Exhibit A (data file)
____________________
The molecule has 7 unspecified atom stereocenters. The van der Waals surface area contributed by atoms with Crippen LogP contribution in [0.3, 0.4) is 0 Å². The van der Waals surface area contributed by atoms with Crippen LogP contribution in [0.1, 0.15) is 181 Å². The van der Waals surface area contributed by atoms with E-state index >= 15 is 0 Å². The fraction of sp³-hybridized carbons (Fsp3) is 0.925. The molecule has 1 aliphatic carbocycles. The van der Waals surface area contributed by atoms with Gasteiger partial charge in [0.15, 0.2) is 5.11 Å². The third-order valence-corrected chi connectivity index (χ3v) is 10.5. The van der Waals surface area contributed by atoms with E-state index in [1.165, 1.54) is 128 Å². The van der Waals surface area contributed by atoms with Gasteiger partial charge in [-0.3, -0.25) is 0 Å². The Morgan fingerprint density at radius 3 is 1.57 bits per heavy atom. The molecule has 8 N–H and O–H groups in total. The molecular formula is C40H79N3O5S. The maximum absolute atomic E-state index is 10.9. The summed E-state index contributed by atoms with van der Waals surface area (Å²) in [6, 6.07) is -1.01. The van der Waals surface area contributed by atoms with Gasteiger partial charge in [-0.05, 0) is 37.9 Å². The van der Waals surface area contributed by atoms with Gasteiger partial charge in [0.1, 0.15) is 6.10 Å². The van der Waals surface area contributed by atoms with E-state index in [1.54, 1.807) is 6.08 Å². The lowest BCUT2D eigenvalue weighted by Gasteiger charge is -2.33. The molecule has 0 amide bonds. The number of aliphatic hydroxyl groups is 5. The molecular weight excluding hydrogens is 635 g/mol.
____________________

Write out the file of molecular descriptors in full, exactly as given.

The molecule has 7 unspecified atom stereocenters. The van der Waals surface area contributed by atoms with Crippen LogP contribution in [0.3, 0.4) is 0 Å². The van der Waals surface area contributed by atoms with Crippen LogP contribution in [0.1, 0.15) is 181 Å². The van der Waals surface area contributed by atoms with E-state index >= 15 is 0 Å². The fraction of sp³-hybridized carbons (Fsp3) is 0.925. The molecule has 1 aliphatic carbocycles. The van der Waals surface area contributed by atoms with Gasteiger partial charge in [0.15, 0.2) is 5.11 Å². The third-order valence-corrected chi connectivity index (χ3v) is 10.5. The van der Waals surface area contributed by atoms with E-state index in [1.165, 1.54) is 128 Å². The van der Waals surface area contributed by atoms with Gasteiger partial charge in [-0.3, -0.25) is 0 Å². The Morgan fingerprint density at radius 3 is 1.57 bits per heavy atom. The molecule has 8 N–H and O–H groups in total. The molecular formula is C40H79N3O5S. The maximum absolute atomic E-state index is 10.9. The summed E-state index contributed by atoms with van der Waals surface area (Å²) in [6, 6.07) is -1.01. The van der Waals surface area contributed by atoms with Gasteiger partial charge in [-0.05, 0) is 37.9 Å². The van der Waals surface area contributed by atoms with Gasteiger partial charge in [0.1, 0.15) is 6.10 Å². The van der Waals surface area contributed by atoms with E-state index in [1.54, 1.807) is 6.08 Å². The lowest BCUT2D eigenvalue weighted by Gasteiger charge is -2.33. The molecule has 0 amide bonds. The number of aliphatic hydroxyl groups is 5. The molecular weight excluding hydrogens is 635 g/mol.